Automakers could be forced to sell only EVs in Europe by 2035 under new law

The European Union has always had the strictest emissions regulations, forcing automakers to invest billions and billions of euros to make their internal combustion engines as efficient and clean as possible. It looks as though the end is nigh for the ol’ ICE as the EU is reportedly days away from proposing a law to effectively kill the gasoline and diesel engines.

A document received by Bloomberg News will allegedly be made public on Wednesday (July 14) when the EU will propose a law forcing companies to slash emissions of cars and vans by 65% from 2030. Just five years later, automakers would have to cut emissions by 100%. To make it happen, there will also be rules for local authorities to bolster the charging infrastructure, which is currently lacking in many parts of Europe.

The tougher emissions targets would be significantly stricter than the existing goals, which call for a reduction of CO2 emissions by 37.5% by the end of the decade. Under the new, governments would have to install EV charging points on major highways once every 37 miles (60 kilometers) while hydrogen stations would have to be located at a maximum interval of 93 miles (150 kilometers).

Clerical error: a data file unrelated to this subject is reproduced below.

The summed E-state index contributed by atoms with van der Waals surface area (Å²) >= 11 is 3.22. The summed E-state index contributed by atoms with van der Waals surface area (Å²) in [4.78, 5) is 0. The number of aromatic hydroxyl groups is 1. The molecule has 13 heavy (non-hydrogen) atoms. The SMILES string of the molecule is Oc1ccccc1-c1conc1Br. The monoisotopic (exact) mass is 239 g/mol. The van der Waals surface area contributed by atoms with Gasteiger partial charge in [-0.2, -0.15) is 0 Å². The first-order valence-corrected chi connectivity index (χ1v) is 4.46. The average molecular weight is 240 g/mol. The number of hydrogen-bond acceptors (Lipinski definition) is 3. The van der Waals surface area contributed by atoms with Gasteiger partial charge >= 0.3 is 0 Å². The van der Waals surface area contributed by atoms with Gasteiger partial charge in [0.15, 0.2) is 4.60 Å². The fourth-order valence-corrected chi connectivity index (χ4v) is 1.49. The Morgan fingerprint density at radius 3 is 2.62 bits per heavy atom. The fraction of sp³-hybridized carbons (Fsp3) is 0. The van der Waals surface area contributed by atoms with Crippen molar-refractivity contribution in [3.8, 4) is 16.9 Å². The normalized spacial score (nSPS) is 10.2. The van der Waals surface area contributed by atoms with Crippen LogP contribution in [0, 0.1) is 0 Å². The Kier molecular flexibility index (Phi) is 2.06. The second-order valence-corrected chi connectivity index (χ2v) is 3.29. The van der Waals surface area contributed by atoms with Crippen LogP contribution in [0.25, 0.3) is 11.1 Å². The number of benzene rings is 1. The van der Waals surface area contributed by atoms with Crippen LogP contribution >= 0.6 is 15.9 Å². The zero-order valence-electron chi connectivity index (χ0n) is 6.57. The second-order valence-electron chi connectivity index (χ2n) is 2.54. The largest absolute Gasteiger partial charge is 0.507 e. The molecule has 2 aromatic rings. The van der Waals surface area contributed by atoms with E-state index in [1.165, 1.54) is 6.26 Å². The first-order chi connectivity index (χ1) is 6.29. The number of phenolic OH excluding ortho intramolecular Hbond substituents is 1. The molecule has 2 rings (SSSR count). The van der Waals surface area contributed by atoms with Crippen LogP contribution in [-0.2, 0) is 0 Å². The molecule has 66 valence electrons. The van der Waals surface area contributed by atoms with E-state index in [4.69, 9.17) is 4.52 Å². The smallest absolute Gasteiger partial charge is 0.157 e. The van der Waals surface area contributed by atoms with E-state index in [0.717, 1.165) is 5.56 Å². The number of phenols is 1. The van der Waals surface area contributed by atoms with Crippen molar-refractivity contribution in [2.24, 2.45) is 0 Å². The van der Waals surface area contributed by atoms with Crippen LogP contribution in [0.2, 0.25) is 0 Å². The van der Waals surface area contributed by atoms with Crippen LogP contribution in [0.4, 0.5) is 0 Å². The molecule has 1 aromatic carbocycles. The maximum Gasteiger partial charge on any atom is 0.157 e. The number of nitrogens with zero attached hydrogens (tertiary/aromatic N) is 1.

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Nothing is set in stone at this point as even though the proposal will likely be made next week, it could change before it gets officially approved by the EU. Nevertheless, it goes to show the writing is on the wall for the combustion engine, which is why more and more automakers are announcing plans to shift to EV-only lineups.

Jaguar has vowed to eliminate the internal combustion engine as early as 2025 while Opel will be doing the same in 2028. Ford of Europe, Bentley, and Volvo have announced the ICE’s cut-off date for 2030, followed by Audi in 2033 (with the exception of China).

Source: Bloomberg News via Automotive News Europe

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